Here's a nice quote from John Pacenti's article on Judge Bandstra's R&R on Ben Kuehne:
If Bandstra’s decision stands, the case would be down to five substantive money laundering counts. Kuehne and Saldarriaga are accused of using a money broker to hide the movement of drug profits into the defense fund. The money broker was an informant working with the government and exchanging pesos for dollars used in U.S. drug stings.And us too, Jane.
Miami litigator Jane Moscowitz, one of Kuehne’s attorneys, said she was thrilled with the Bandstra ruling.
“It took my breath away that the motion had been granted,” she said.
And here's some more background on the IRS/UBS suit, which is being closely watched in financial and legal circles:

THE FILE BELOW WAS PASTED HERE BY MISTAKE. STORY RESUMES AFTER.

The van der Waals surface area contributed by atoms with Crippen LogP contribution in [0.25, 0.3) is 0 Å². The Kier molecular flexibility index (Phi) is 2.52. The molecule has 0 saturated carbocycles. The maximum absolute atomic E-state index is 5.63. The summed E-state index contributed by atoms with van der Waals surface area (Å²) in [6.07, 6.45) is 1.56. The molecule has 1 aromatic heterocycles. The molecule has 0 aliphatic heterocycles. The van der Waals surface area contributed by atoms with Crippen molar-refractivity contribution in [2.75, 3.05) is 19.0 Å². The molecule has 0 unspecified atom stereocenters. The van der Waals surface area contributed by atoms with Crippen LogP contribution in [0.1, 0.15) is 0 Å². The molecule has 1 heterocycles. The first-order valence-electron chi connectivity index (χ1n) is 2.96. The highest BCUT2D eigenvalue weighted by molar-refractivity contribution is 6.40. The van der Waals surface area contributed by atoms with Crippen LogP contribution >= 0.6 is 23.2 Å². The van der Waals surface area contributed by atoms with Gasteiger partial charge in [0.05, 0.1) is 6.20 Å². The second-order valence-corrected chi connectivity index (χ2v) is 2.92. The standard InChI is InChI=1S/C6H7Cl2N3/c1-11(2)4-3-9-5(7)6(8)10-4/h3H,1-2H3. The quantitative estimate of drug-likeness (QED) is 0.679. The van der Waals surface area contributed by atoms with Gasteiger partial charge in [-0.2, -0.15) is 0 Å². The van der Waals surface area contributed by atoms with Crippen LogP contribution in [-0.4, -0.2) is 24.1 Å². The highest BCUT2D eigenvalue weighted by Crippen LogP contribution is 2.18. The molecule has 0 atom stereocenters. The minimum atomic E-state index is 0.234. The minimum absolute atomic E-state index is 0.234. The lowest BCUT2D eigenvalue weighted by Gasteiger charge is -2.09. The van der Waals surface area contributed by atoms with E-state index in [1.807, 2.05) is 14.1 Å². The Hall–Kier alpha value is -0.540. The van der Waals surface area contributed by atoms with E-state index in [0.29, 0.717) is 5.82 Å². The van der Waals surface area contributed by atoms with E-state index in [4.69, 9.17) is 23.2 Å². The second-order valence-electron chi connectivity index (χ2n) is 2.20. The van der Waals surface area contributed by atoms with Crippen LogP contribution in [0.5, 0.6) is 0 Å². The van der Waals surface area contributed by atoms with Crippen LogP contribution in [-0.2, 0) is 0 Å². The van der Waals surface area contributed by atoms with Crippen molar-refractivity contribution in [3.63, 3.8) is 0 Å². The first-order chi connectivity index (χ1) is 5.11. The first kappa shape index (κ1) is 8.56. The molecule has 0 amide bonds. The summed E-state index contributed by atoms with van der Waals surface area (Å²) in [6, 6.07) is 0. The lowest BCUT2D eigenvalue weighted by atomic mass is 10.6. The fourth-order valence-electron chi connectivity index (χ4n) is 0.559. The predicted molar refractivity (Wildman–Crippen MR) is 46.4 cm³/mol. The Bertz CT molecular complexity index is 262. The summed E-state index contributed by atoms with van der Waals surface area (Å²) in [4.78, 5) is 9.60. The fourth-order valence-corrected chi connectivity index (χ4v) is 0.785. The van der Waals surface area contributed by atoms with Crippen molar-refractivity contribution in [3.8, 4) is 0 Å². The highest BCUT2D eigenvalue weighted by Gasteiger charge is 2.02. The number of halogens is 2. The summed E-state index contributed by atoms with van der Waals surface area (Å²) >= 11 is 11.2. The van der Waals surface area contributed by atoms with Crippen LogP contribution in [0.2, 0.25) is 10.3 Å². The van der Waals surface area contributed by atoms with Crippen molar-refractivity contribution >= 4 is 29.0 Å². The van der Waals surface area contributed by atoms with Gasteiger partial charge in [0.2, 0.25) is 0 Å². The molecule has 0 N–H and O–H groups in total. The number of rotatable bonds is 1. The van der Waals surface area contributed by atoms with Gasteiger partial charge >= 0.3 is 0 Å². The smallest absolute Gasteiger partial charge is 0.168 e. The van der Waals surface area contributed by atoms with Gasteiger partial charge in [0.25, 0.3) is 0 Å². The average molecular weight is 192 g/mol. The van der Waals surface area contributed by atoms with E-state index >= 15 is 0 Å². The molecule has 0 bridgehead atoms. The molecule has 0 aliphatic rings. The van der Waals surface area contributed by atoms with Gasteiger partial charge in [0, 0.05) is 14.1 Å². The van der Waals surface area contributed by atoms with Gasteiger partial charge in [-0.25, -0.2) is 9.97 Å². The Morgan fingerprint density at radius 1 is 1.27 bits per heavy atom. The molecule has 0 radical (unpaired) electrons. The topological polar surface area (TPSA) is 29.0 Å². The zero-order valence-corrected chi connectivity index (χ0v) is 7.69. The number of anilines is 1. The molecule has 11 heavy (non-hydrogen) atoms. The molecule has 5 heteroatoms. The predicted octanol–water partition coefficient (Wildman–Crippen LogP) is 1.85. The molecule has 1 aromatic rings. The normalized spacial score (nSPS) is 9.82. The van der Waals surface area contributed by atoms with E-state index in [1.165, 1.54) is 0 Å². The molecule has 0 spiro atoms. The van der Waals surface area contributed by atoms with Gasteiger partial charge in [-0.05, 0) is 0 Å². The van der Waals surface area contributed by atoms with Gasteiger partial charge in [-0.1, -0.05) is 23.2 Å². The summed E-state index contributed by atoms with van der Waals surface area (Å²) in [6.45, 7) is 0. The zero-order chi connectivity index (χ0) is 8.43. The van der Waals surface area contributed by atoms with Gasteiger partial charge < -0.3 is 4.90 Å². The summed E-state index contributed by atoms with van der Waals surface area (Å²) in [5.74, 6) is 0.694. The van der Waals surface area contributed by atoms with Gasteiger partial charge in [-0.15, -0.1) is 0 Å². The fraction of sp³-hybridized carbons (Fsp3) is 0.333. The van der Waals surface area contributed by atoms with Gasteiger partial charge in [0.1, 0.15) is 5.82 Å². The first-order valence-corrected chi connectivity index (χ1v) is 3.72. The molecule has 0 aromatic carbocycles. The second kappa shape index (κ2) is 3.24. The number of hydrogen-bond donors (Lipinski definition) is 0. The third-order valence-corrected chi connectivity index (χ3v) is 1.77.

While the deferred prosecution agreement reached between Swiss banking giant UBS and federal prosecutors on Wednesday might have initially looked like a great deal for the government, in reality the Zurich-based bank isn't disclosing nearly as many client names as law enforcement officials are suggesting, says Miller & Chevalier tax partner George Clarke III.Sure, not bad for a bunch of carpetbaggers from New York. But what are we, chopped liver?
Despite forking over $780 million in penalties as part of its deferred prosecution agreement, UBS, represented by Wachtell, Lipton, Rosen & Katz litigation partner John Savarese, managed to secure a pretty good deal for itself, Clarke says.